gratitude

imageIn May, I participated in a poetry competition that is unique in that the work is evaluated anonymously by the other writers in the competition. At the conclusion of the contest, you can access your feedback and see the names of the other participants if they’ve chosen to reveal their identity.

I use this contest to expose my most experimental writing to the feedback of several potentially unbiased poets.

When I’m in the spirit to start revising the works, I pull out that feedback and glean what gold may be found therein.

In the past, I’ve been disappointed by weak feedback and in many cases no feedback (where you are assigned a ranking against five other competitors but no comments). In my value system, a low ranking with detailed commentary is invaluable. I’ve even garnered a writing colleague from that very circumstance. A first place finish with no feedback is nice, but not particularly useful for my reason in participating in the contest. It is pleasant to feel that your work is liked, but if you don’t know what is or isn’t working for your readership, it is harder to gauge if something could be done to magnify your impact.

Going through the comments from my last submission, I was touched and encouraged by a few thoughtful comments on my work. It struck me that rather than have those comments lost in cyberspace, that I could memorialize them here—in gratitude.

Thank you to all of my evaluators for your constructive comments on my work.

“A very exciting read. I really enjoyed these poems. I like the experimental style, because it doesn’t come out as “forced.” It’s like «the content» has decided «the shape», and so it feels natural. The poems carry with them a fascinating blend of “mundaneness & passion & longing & coolness & city life & honesty & craving,” and the richness of this whole submission really speaks to me. Great work!” — Gisle Skeie

“The poems you have penned were great views into a new world for me. I was very interested in the many journeys I was able to experience. The unique perspective and levels of description definitely separate you from other poets[…] I feel like you are never afraid to try new things and challenge tradition. The knowledge mixed with vulnerability in some of your work creates a connection that very few can escape.” — Marcus Wright

Slim Tuesday was absolutely heart-breaking. The lines in your poem, Part [For] Me, “baby don’t call me callous when your looks are engraved in me scripted all along the back of my right shoulder” hold such powerful imagery that to call them merely beautiful seems like an insult to your artistic talent. They are raw, they are honest, and they made me feel in the depth of my heart this fire and anger and longing to be heard…god damn it! You should be proud of your work.” — Anonymous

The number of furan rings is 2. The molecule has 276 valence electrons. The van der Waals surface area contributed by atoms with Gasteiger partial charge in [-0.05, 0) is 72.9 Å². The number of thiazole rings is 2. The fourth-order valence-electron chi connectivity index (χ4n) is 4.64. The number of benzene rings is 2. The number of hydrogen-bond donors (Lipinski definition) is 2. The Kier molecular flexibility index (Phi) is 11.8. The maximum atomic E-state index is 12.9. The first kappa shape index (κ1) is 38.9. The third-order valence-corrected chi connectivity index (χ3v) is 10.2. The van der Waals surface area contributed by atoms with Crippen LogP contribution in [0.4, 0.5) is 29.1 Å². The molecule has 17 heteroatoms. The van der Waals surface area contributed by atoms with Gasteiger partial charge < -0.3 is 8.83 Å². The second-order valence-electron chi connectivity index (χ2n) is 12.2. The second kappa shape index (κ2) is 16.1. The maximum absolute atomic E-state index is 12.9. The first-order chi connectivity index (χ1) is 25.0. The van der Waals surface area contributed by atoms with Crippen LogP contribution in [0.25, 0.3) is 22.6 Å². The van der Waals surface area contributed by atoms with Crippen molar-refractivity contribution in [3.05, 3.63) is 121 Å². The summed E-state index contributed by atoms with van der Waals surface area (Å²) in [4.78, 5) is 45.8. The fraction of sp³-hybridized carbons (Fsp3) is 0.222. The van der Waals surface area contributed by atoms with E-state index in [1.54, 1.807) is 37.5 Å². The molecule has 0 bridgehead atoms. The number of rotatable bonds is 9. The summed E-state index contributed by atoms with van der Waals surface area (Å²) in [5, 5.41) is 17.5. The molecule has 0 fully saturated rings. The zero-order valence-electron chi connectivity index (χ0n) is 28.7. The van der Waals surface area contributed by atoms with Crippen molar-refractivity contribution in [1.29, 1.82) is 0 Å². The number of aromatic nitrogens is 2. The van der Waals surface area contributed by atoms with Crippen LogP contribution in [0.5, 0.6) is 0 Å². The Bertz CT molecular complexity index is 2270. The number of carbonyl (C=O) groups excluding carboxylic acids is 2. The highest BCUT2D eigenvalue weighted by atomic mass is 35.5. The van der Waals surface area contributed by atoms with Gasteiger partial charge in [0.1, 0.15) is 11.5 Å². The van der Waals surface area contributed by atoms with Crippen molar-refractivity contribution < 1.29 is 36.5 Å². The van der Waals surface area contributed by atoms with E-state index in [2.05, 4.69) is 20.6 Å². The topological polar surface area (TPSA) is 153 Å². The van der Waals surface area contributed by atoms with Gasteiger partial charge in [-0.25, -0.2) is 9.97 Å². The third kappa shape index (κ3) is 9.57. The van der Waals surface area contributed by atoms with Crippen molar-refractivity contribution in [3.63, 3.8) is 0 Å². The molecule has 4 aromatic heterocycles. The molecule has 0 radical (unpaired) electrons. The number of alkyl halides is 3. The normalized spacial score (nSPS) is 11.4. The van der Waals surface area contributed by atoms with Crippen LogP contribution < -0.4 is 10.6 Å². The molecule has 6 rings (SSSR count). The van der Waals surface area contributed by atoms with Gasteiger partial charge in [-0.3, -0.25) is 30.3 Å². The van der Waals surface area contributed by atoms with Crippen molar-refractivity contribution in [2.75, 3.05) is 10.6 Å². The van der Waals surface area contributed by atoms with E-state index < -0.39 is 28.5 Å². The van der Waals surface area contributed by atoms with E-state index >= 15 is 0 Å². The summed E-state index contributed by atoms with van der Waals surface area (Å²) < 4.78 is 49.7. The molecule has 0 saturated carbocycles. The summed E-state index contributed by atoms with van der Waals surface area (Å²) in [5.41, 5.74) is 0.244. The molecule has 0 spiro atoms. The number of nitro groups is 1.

nature’s first green is gold

“Poets are always taking the weather so personally. They’re always sticking their emotions in things that have no emotions.” J.D. Salinger, Nine Stories

stained glass mapleEvery time I come across this quote, I think, Salinger, mind your own business. Why don’t you? What skin is it off his nose if I experience autumn as a personal affront?

I’ve got thirteen trees in my backyard and I appreciate them, for what seems to me, their differing personalities. The oak tree that grew straight and strong from a stump has fortitude. The apple tree, I sang to and coddled from a bark damaged neglected sapling, has grown with appreciation into a sturdy beast that threw down two bushels of large sweet apples this year. Trees can teach you plenty if you are still enough to listen to them.

One maple is my quiet tree. It is over-shadowed by the trees that are bigger, make nuts, fruit, or scent, but for a brief period in the fall it shines. Its changing leaves range from bright-yellow gold to a deep-rosy salmon color. Situated where it is, it catches the rising sun for a few minutes a day; those minutes are embedded in my memory.

Salinger seems to intone that weather is just weather. Not to me. When that maple enters into its glory, it brings to mind that exact moment for every previous year. With nature, every fluctuation is a touchstone for the years before. Walking in the rain, reminds me always of a specific moment many years before. My friend’s mother died when a particular tree was in bloom.stained glass maple 4

All the trees change color and drop their leaves, but it isn’t until the maple is backlit, as now, that I feel the autumn and remember again my favourite Frost poem, and all the emotion that goes with moving forward and being unable to regain what is lost. Living requires constantly letting go and being let go of. My heart is broken every fall, and winter is the grief that must be endured till spring. click to tweet

Poets understand that people connect with each other over our significances. The ability to attach the memory of our emotions to the changes of weather that we all experience cuts across geographical, cultural or chronological divides. Weather blesses and curses, and even if it be indifferent to us how could I seeing it alive, as I do, be indifferent to it.stained glass maple 3

NOTHING GOLD CAN STAY

Nature’s first green is gold,
Her hardest hue to hold.
Her early leaf’s a flower;
But only so an hour.
Then leaf subsides to leaf,
So Eden sank to grief,
So dawn goes down to day
Nothing gold can stay.
Robert Frost